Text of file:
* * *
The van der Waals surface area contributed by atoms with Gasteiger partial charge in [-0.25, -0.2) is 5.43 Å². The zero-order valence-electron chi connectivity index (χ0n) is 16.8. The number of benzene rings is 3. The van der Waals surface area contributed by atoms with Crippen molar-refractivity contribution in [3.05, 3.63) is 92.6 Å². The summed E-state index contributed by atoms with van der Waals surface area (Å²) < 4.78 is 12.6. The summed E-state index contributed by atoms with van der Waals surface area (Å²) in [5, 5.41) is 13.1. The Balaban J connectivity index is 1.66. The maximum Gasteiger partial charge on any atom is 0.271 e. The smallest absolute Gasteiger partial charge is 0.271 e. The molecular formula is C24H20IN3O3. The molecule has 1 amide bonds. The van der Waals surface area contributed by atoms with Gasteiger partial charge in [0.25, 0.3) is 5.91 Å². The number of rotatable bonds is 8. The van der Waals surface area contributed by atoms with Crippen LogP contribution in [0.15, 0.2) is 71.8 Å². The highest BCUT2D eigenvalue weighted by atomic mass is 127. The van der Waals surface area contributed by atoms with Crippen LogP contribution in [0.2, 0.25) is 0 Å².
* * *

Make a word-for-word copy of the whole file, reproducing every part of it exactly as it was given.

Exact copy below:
The van der Waals surface area contributed by atoms with Gasteiger partial charge in [-0.25, -0.2) is 5.43 Å². The zero-order valence-electron chi connectivity index (χ0n) is 16.8. The number of benzene rings is 3. The van der Waals surface area contributed by atoms with Crippen molar-refractivity contribution in [3.05, 3.63) is 92.6 Å². The summed E-state index contributed by atoms with van der Waals surface area (Å²) < 4.78 is 12.6. The summed E-state index contributed by atoms with van der Waals surface area (Å²) in [5, 5.41) is 13.1. The Balaban J connectivity index is 1.66. The maximum Gasteiger partial charge on any atom is 0.271 e. The smallest absolute Gasteiger partial charge is 0.271 e. The molecular formula is C24H20IN3O3. The molecule has 1 amide bonds. The van der Waals surface area contributed by atoms with Gasteiger partial charge in [0.25, 0.3) is 5.91 Å². The number of rotatable bonds is 8. The van der Waals surface area contributed by atoms with Crippen LogP contribution in [0.15, 0.2) is 71.8 Å². The highest BCUT2D eigenvalue weighted by atomic mass is 127. The van der Waals surface area contributed by atoms with Crippen LogP contribution in [0.2, 0.25) is 0 Å².